"At a local government office, the Morning Star flags were raised for 1-1/2 hours," Iyai told Reuters by telephone, adding that the protest went off peacefully.
A video posted on Twitter by human rights lawyer Veronica Koman showed thousands of Papuans, some in traditional clothes, marching through a street in Deiyai, carrying sticks, bows and arrows.
Last week's demonstrations were triggered by a racist slur against Papuan students, who were hit by tear gas in their dormitory and detained in the city of Surabaya on Indonesia's main island of Java on August 17.
Authorities have suspended five soldiers being investigated over the incident, said Imam Hariyadi, a spokesman for the East Java military.
But some protest rallies grew into a broader demand for an independence vote.
Referendum calls "were the people's aspiration", Papua Governor Lukas Enembe told reporters on Monday, after meeting President Joko Widodo in Jakarta.
He and the governor of neighbouring West Papua are to discuss the referendum demands in a meeting with Widodo, he added. Widodo has previously said he wanted to meet Papuan leaders this week.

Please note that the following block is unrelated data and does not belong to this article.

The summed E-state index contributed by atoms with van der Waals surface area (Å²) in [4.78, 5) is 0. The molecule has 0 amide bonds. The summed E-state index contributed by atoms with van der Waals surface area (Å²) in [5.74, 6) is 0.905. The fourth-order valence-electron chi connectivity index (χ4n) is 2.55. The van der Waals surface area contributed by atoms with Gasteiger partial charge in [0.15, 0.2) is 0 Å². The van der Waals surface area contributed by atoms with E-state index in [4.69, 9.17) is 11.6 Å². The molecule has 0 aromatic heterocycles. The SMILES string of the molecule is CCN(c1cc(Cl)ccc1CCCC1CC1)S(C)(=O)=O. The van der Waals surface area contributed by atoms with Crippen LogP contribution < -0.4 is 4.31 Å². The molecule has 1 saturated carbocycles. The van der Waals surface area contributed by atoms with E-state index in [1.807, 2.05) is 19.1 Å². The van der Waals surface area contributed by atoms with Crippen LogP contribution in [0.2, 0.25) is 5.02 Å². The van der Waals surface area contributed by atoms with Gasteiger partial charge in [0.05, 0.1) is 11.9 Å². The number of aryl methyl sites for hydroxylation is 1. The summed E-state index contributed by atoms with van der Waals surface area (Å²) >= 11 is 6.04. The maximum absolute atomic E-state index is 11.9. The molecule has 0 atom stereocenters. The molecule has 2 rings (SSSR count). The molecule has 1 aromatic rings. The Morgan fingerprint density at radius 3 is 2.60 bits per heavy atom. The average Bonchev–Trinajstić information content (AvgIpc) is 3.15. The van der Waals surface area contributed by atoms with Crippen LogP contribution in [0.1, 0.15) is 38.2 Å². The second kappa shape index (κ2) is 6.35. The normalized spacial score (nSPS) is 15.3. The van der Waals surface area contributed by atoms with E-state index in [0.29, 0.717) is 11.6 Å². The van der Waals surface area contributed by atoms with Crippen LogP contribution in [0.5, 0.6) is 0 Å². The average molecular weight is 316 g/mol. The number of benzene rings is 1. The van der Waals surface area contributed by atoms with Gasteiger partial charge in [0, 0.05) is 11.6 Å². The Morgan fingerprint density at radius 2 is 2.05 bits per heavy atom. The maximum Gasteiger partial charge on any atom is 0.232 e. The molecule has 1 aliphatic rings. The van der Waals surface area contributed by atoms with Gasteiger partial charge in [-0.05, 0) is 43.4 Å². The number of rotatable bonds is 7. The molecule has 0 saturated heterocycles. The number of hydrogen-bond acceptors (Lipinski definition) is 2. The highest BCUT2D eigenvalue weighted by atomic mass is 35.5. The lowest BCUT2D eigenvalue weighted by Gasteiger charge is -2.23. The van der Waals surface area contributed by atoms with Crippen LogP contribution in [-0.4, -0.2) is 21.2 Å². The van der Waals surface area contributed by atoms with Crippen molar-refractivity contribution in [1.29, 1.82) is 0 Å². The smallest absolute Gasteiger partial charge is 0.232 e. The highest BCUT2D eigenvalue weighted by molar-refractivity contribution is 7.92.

"The Papuans are proud and dignified people and racism isn't something that is desired in any country, including Indonesia," Enembe added.
Rallies were also held in the regions of Paniai and Dogiyai in the province, broadcaster CNN Indonesia said.
It cited an activist who estimated 30,000 Papuans participated, while Papuan news website Jubi.co.id said there were 7000 demonstrators in the town of Wamena.
State news agency Antara quoted Papua police chief Rudolf Rodja as saying the demonstrations were over and security established by afternoon.
Jakarta has cut internet access in the region since Wednesday, to stop people sharing "provocative" messages that could trigger more violence, a step criticised by rights group and journalists, who said it had made reporting difficult.
Papua and West Papua provinces, the resource-rich western part of the island of New Guinea, were a Dutch colony that was incorporated into Indonesia after a widely criticised UN-backed referendum in 1969.
Foreign journalists' access to the restive region has been limited, despite an announcement by Widodo in 2015 that Papua was open to foreign media.